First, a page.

165. So that we can be completely clear, you are saying it was really the Treasury and other departments which were putting up obstacles that it was not safe to hand this information over to the Comptroller and Auditor General, not that the Department was banging at your door saying, "Where is the information?"
  (Mr Glicksman) The request for the information came from the C&AG and the departments that are responsible for the legislation which needed to be changed were the departments to which Ms Street referred earlier, those departments responsible for the Companies Act, the Criminal Justice Act and the Financial Services Act.

  166. So the request began in May 1998 and the information is yet to be delivered? What date do you think the information is going to be handed to the Comptroller and Auditor General?
  (Ms Street) I hate to give assurances that sound like jam tomorrow, but my best view is that by the end of next month those pathways should be cleared. For the record, I think it is important to note that this Report does say that the Commission had a sound basis for its decision to award the licence to Camelot. I think that is quite important to note. The additional information will be about how they weighed up those things and the Comptroller and Auditor General's views will carry enormous weight, but this Report is clear that the basis for the decision was sound.

  167. Sorry, I thought—and we can ask the Comptroller and Auditor General—when he said it was sound, it was sound on the basis of the information he had, and he did not have this information.
  (Ms Street) I accept that entirely.

  168. Knowing the Comptroller and Auditor General, it would be a unique move for him to make judgments about information he has not seen.
  (Ms Street) No, I accept that.


  169. So at the end of the day the information you had that Sir John has not had about GTech was so serious as to lead you to the conclusion that because they were intimately involved with Camelot, perhaps Camelot was not capable of running this lottery as a proper organisation; is that correct?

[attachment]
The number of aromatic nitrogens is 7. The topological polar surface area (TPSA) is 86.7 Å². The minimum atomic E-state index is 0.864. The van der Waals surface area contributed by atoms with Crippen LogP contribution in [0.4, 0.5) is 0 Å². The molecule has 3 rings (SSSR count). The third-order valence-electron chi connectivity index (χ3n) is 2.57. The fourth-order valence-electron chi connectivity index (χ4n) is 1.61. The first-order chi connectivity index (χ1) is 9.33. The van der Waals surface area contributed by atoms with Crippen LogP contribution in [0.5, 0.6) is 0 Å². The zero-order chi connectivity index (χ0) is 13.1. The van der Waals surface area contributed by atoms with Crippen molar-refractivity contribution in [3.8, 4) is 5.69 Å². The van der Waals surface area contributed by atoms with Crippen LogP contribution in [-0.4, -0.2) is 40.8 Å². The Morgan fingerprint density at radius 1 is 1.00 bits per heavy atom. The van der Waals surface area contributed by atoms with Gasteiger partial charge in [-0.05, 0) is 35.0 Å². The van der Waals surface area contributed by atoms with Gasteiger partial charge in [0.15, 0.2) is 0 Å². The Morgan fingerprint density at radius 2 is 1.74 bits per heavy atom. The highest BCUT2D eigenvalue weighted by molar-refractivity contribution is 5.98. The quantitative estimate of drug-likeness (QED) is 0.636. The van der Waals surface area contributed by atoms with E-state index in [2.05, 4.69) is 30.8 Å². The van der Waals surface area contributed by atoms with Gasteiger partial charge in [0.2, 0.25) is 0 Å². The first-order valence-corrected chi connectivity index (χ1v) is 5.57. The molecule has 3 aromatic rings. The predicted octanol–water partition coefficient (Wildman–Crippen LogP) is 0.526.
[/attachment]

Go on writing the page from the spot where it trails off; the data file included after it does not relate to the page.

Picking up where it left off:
(Mr Harris) The information on our investigation into GTech is information that has been available and is summarised in Appendix 6 of this Report. As I understand it, the information the Comptroller and Auditor General has not been able to see is our vetting information about individuals.

  Chairman: That is what I mean.
  (Mr Harris) Which would certainly include individuals who worked for GTech which would be relevant to our "fit and proper" vetting of individuals

  170. But I am not quite clear on information that you got on the vetting of the individuals which is only available to you which is not available to Sir John whether the information that you obtained was so serious that that affected your decision. You are saying it did not?
  (Mr Harris) That information did not cause us either to nearly find GTech not fit and proper or to raise propriety concerns. The information that caused the Commission to reach those judgments was information that was not gathered through gateways but was gathered through an investigation carried out by the Commission. As far as I am aware, that information was made available to NAO staff and is reflected in this Report accordingly.